Monday, September 16, 2019

B.C. building code adjusted upwards to allow 12-storey wood buildings

 

 

As reported in the Vancouver Sun, a new building is being built at the University of British Columbia campus in Vancouver, B.C., Monday, June, 13, 2016. The 18-storey Brock Commons is intended to show developers and the public that wood can be equally as effective as steel or concrete, better for the environment and support the country’s forestry industry.

He said he expects local governments and First Nations to approve more wood buildings for family apartments, student residences and business locations.

Horgan made the announcement at Structurlam, a timber production company in Okanagan Falls near Penticton that has been a North American leader in wood products used in buildings.

“We need to get more value out of every log,” he said. “It’s cost-effective. It’s environmentally sensitive and it’s putting British Columbians to work with a B.C. product.”

A mass timber building is one where the primary load-bearing structure is made of either solid or engineered wood. Encapsulated mass timber is where the timber components are surrounded by fire-resistant materials like drywall.

Hardy Wentzel, chief executive officer of Structurlam, said the height change allows the company to continue being an innovator on mass timber products and building designs.

He said the company uses B.C. wood, including spruce, pine and fir.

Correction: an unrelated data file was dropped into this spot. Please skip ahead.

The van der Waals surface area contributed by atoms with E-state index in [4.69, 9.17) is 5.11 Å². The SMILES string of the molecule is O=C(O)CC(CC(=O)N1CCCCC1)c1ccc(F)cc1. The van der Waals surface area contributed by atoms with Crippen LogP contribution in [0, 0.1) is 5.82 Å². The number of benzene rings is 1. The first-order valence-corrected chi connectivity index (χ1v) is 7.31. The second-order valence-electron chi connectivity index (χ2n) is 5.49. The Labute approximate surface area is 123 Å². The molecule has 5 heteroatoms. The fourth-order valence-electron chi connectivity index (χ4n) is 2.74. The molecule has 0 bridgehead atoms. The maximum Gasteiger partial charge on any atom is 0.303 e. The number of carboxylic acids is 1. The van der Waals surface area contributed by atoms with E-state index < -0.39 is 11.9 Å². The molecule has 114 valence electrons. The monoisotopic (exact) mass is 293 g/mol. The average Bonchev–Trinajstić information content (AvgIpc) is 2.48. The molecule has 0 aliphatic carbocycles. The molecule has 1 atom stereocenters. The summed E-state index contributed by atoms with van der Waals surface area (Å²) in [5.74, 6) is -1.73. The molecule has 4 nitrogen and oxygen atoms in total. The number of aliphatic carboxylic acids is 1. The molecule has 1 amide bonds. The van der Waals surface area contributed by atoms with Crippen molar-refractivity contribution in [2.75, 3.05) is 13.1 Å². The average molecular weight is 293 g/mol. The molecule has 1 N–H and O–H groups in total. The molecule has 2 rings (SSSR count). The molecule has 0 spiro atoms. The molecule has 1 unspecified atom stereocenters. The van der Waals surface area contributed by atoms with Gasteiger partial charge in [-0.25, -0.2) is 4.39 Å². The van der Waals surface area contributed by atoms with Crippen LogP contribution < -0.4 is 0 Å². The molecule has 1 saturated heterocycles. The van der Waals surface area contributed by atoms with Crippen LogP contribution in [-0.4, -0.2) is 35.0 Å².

Canada is a leader in wood technology, using different forms of timber and lumber to create products that can be formed into pre-fabricated wood used as beams, columns, walls, arches, floors and roofs, says the Canadian Wood Council.

Wentzel said mass timber buildings are safe and faster to build, but the long-standing tradition of concrete buildings holds strong.

“The builders may be set in their ways, but when they actually do the economics of building 12-storey wood buildings versus a 12-storey concrete building, and they do a full cradle to grave analysis, they’re going to find this is the better way to build,” he said.

Eric Andreasen, vice-president of sales and marketing at Vancouver building company Adera, welcomed the change, which he said will likely convince more developers to consider wood buildings.

Keep reading in the Vancouver Sun

 


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